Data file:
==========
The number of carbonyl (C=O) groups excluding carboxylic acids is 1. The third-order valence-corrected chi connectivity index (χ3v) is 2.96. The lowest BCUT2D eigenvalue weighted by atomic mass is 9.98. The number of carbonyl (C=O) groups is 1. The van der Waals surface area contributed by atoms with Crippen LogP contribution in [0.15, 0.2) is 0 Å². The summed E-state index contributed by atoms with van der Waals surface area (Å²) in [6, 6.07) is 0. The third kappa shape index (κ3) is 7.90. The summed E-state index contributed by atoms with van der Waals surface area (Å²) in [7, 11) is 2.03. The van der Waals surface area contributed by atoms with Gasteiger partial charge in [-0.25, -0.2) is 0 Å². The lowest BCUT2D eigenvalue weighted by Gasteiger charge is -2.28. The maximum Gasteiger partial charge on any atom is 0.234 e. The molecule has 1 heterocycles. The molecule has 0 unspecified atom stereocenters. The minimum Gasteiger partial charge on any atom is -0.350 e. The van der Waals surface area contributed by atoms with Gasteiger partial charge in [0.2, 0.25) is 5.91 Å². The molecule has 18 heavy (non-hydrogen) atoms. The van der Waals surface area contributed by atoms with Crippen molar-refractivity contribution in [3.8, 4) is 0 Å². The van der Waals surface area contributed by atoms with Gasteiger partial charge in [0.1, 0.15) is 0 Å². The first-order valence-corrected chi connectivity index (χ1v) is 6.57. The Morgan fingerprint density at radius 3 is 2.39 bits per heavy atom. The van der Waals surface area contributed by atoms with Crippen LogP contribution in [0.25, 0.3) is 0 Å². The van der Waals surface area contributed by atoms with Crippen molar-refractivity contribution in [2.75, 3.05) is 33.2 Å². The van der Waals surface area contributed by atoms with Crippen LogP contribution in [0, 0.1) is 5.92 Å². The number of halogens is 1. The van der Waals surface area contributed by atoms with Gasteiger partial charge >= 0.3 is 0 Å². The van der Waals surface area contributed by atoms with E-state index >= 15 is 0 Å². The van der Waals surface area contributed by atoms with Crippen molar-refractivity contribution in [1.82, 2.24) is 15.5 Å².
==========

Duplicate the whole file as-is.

The number of carbonyl (C=O) groups excluding carboxylic acids is 1. The third-order valence-corrected chi connectivity index (χ3v) is 2.96. The lowest BCUT2D eigenvalue weighted by atomic mass is 9.98. The number of carbonyl (C=O) groups is 1. The van der Waals surface area contributed by atoms with Crippen LogP contribution in [0.15, 0.2) is 0 Å². The summed E-state index contributed by atoms with van der Waals surface area (Å²) in [6, 6.07) is 0. The third kappa shape index (κ3) is 7.90. The summed E-state index contributed by atoms with van der Waals surface area (Å²) in [7, 11) is 2.03. The van der Waals surface area contributed by atoms with Gasteiger partial charge in [-0.25, -0.2) is 0 Å². The lowest BCUT2D eigenvalue weighted by Gasteiger charge is -2.28. The maximum Gasteiger partial charge on any atom is 0.234 e. The molecule has 1 heterocycles. The molecule has 0 unspecified atom stereocenters. The minimum Gasteiger partial charge on any atom is -0.350 e. The van der Waals surface area contributed by atoms with Gasteiger partial charge in [0.2, 0.25) is 5.91 Å². The molecule has 18 heavy (non-hydrogen) atoms. The van der Waals surface area contributed by atoms with Crippen molar-refractivity contribution in [3.8, 4) is 0 Å². The van der Waals surface area contributed by atoms with Gasteiger partial charge in [0.1, 0.15) is 0 Å². The first-order valence-corrected chi connectivity index (χ1v) is 6.57. The Morgan fingerprint density at radius 3 is 2.39 bits per heavy atom. The van der Waals surface area contributed by atoms with Crippen LogP contribution in [0.25, 0.3) is 0 Å². The van der Waals surface area contributed by atoms with Crippen molar-refractivity contribution in [2.75, 3.05) is 33.2 Å². The van der Waals surface area contributed by atoms with Crippen LogP contribution in [0, 0.1) is 5.92 Å². The number of halogens is 1. The van der Waals surface area contributed by atoms with Gasteiger partial charge >= 0.3 is 0 Å². The van der Waals surface area contributed by atoms with E-state index >= 15 is 0 Å². The van der Waals surface area contributed by atoms with Crippen molar-refractivity contribution in [1.82, 2.24) is 15.5 Å².